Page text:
This was by design. In 1953, determined to escape media attention, Salinger fled to New Hampshire, where he would live until his death in 2010. Even there, privacy proved elusive: a Time cover story; a memoir by Joyce Maynard (who dropped out of Yale as a freshman to move in with him); and a legal battle over an unauthorized biography, which darkened his last decades. Yet he continued to write, and is rumored to have left behind a mass of work that his estate intends to publish.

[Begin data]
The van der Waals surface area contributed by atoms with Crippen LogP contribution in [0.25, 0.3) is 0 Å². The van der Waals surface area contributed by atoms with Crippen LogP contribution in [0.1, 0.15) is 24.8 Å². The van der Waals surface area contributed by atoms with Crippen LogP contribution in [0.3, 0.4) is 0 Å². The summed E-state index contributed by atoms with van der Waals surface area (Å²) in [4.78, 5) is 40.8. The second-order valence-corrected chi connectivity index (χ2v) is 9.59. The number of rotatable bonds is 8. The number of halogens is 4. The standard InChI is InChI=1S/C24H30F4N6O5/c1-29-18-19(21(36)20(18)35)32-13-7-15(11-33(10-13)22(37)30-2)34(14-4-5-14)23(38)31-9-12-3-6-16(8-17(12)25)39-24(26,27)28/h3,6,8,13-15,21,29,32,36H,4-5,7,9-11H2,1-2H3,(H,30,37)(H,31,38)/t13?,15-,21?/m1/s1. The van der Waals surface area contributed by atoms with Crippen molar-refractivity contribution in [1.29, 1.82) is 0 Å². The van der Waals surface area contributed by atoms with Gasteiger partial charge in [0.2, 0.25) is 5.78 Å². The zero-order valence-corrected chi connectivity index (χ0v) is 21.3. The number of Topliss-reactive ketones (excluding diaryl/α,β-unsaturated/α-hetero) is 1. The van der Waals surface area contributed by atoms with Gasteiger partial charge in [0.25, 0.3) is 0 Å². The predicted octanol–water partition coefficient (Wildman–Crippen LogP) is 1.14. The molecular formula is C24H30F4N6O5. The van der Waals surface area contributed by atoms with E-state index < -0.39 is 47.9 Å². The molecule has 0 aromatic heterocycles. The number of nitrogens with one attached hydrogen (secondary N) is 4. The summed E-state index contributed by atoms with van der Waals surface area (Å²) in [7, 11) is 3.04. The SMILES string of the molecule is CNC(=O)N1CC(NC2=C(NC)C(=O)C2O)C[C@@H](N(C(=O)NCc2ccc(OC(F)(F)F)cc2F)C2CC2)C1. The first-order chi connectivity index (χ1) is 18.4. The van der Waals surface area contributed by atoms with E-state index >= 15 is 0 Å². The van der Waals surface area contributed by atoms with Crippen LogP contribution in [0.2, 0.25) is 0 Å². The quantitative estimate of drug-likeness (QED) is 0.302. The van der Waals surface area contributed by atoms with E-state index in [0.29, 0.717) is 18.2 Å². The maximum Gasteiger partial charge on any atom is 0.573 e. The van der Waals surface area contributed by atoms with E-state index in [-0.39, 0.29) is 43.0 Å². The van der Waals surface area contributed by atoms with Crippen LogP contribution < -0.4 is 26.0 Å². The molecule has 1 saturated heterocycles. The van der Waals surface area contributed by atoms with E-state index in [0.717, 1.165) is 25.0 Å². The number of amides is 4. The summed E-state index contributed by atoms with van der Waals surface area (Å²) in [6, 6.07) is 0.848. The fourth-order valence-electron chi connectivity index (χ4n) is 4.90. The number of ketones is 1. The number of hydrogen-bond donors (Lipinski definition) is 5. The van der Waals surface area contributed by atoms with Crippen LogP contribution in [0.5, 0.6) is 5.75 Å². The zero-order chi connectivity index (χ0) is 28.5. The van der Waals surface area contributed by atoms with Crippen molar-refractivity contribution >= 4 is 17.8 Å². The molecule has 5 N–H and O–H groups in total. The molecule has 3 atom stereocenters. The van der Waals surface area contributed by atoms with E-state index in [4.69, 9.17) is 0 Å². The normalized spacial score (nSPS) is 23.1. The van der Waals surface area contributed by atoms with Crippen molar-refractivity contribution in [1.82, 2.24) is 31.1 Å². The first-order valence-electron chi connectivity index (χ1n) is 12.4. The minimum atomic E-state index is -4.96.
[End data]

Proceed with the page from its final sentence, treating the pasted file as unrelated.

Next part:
Thomas Beller, a novelist who grew up in Manhattan, is the ideal guide to Salinger’s world. He gives us a sense of life at The New Yorker (where he was once a staff writer) and a portrait of editor Gus Lobrano, whose relationship with Salinger has rarely been written about. He visits Salinger’s summer camp and the apartment buildings where the author lived. He reads the famous works with obsessive attention, finding in them an image of his own life experience. The result is a quest biography about learning to know yourself in order to know your subject. J.D. Salinger is the triumph of a rare literary form: biography as work of art.